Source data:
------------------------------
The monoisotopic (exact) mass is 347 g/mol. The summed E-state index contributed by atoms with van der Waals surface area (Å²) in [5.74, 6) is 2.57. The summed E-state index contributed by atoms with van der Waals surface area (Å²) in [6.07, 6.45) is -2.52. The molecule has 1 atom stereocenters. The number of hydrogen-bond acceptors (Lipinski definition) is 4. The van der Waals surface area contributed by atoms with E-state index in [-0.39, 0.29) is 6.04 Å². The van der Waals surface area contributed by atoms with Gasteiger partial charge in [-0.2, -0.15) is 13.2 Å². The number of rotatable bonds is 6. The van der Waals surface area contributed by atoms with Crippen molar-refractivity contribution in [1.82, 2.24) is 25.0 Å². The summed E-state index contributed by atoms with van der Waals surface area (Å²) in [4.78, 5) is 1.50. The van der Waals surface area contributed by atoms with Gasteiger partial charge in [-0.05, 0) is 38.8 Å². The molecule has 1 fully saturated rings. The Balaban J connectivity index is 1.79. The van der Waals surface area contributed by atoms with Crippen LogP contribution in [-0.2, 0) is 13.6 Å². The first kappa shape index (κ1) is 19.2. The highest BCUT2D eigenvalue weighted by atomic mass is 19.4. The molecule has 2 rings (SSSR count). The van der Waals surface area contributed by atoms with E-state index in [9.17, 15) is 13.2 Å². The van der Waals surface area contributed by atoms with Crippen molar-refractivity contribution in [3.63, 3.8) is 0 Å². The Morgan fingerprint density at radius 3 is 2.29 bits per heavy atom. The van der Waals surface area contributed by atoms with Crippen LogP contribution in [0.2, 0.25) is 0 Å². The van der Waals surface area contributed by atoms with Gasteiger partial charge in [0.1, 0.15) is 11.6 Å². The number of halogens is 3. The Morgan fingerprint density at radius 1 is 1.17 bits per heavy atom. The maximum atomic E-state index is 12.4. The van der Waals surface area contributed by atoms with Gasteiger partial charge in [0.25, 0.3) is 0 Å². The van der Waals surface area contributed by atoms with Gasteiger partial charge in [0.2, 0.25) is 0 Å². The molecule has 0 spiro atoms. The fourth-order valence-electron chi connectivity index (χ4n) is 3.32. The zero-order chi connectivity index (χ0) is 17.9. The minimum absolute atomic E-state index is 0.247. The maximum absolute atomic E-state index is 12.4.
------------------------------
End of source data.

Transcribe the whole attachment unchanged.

The monoisotopic (exact) mass is 347 g/mol. The summed E-state index contributed by atoms with van der Waals surface area (Å²) in [5.74, 6) is 2.57. The summed E-state index contributed by atoms with van der Waals surface area (Å²) in [6.07, 6.45) is -2.52. The molecule has 1 atom stereocenters. The number of hydrogen-bond acceptors (Lipinski definition) is 4. The van der Waals surface area contributed by atoms with E-state index in [-0.39, 0.29) is 6.04 Å². The van der Waals surface area contributed by atoms with Gasteiger partial charge in [-0.2, -0.15) is 13.2 Å². The number of rotatable bonds is 6. The van der Waals surface area contributed by atoms with Crippen molar-refractivity contribution in [1.82, 2.24) is 25.0 Å². The summed E-state index contributed by atoms with van der Waals surface area (Å²) in [4.78, 5) is 1.50. The van der Waals surface area contributed by atoms with Gasteiger partial charge in [-0.05, 0) is 38.8 Å². The molecule has 1 fully saturated rings. The Balaban J connectivity index is 1.79. The van der Waals surface area contributed by atoms with Crippen LogP contribution in [-0.2, 0) is 13.6 Å². The first kappa shape index (κ1) is 19.2. The highest BCUT2D eigenvalue weighted by atomic mass is 19.4. The molecule has 2 rings (SSSR count). The van der Waals surface area contributed by atoms with E-state index in [9.17, 15) is 13.2 Å². The van der Waals surface area contributed by atoms with Crippen molar-refractivity contribution in [3.63, 3.8) is 0 Å². The Morgan fingerprint density at radius 3 is 2.29 bits per heavy atom. The van der Waals surface area contributed by atoms with Crippen LogP contribution in [0.2, 0.25) is 0 Å². The van der Waals surface area contributed by atoms with Gasteiger partial charge in [0.1, 0.15) is 11.6 Å². The number of halogens is 3. The Morgan fingerprint density at radius 1 is 1.17 bits per heavy atom. The maximum atomic E-state index is 12.4. The van der Waals surface area contributed by atoms with Gasteiger partial charge in [0.25, 0.3) is 0 Å². The van der Waals surface area contributed by atoms with Gasteiger partial charge in [0.2, 0.25) is 0 Å². The molecule has 0 spiro atoms. The fourth-order valence-electron chi connectivity index (χ4n) is 3.32. The zero-order chi connectivity index (χ0) is 17.9. The minimum absolute atomic E-state index is 0.247. The maximum absolute atomic E-state index is 12.4.